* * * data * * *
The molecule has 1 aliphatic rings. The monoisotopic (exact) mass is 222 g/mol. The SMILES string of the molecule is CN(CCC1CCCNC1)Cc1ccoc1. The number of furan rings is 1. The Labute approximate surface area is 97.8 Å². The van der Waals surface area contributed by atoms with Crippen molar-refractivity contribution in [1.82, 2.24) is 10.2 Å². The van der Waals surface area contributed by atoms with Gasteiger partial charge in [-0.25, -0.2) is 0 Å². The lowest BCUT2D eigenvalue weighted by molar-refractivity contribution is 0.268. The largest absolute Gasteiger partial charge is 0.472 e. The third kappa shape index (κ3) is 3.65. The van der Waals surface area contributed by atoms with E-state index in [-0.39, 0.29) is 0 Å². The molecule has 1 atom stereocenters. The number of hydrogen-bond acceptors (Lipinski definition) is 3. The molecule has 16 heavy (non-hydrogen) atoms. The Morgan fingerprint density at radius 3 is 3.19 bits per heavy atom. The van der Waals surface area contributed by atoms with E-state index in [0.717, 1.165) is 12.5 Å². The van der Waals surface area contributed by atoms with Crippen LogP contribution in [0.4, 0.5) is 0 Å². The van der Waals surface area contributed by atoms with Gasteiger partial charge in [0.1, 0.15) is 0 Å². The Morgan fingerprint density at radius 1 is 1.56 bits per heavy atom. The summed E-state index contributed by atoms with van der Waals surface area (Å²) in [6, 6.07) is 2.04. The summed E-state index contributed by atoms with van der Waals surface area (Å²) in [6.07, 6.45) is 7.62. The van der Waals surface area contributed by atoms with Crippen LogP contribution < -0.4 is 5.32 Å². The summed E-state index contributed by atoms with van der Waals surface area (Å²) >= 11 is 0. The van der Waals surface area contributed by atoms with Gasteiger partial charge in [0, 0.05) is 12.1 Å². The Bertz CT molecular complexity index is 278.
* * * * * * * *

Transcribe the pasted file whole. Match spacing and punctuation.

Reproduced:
The molecule has 1 aliphatic rings. The monoisotopic (exact) mass is 222 g/mol. The SMILES string of the molecule is CN(CCC1CCCNC1)Cc1ccoc1. The number of furan rings is 1. The Labute approximate surface area is 97.8 Å². The van der Waals surface area contributed by atoms with Crippen molar-refractivity contribution in [1.82, 2.24) is 10.2 Å². The van der Waals surface area contributed by atoms with Gasteiger partial charge in [-0.25, -0.2) is 0 Å². The lowest BCUT2D eigenvalue weighted by molar-refractivity contribution is 0.268. The largest absolute Gasteiger partial charge is 0.472 e. The third kappa shape index (κ3) is 3.65. The van der Waals surface area contributed by atoms with E-state index in [-0.39, 0.29) is 0 Å². The molecule has 1 atom stereocenters. The number of hydrogen-bond acceptors (Lipinski definition) is 3. The molecule has 16 heavy (non-hydrogen) atoms. The Morgan fingerprint density at radius 3 is 3.19 bits per heavy atom. The van der Waals surface area contributed by atoms with E-state index in [0.717, 1.165) is 12.5 Å². The van der Waals surface area contributed by atoms with Crippen LogP contribution in [0.4, 0.5) is 0 Å². The van der Waals surface area contributed by atoms with Gasteiger partial charge in [0.1, 0.15) is 0 Å². The Morgan fingerprint density at radius 1 is 1.56 bits per heavy atom. The summed E-state index contributed by atoms with van der Waals surface area (Å²) in [6, 6.07) is 2.04. The summed E-state index contributed by atoms with van der Waals surface area (Å²) in [6.07, 6.45) is 7.62. The van der Waals surface area contributed by atoms with Crippen LogP contribution < -0.4 is 5.32 Å². The summed E-state index contributed by atoms with van der Waals surface area (Å²) >= 11 is 0. The van der Waals surface area contributed by atoms with Gasteiger partial charge in [0, 0.05) is 12.1 Å². The Bertz CT molecular complexity index is 278.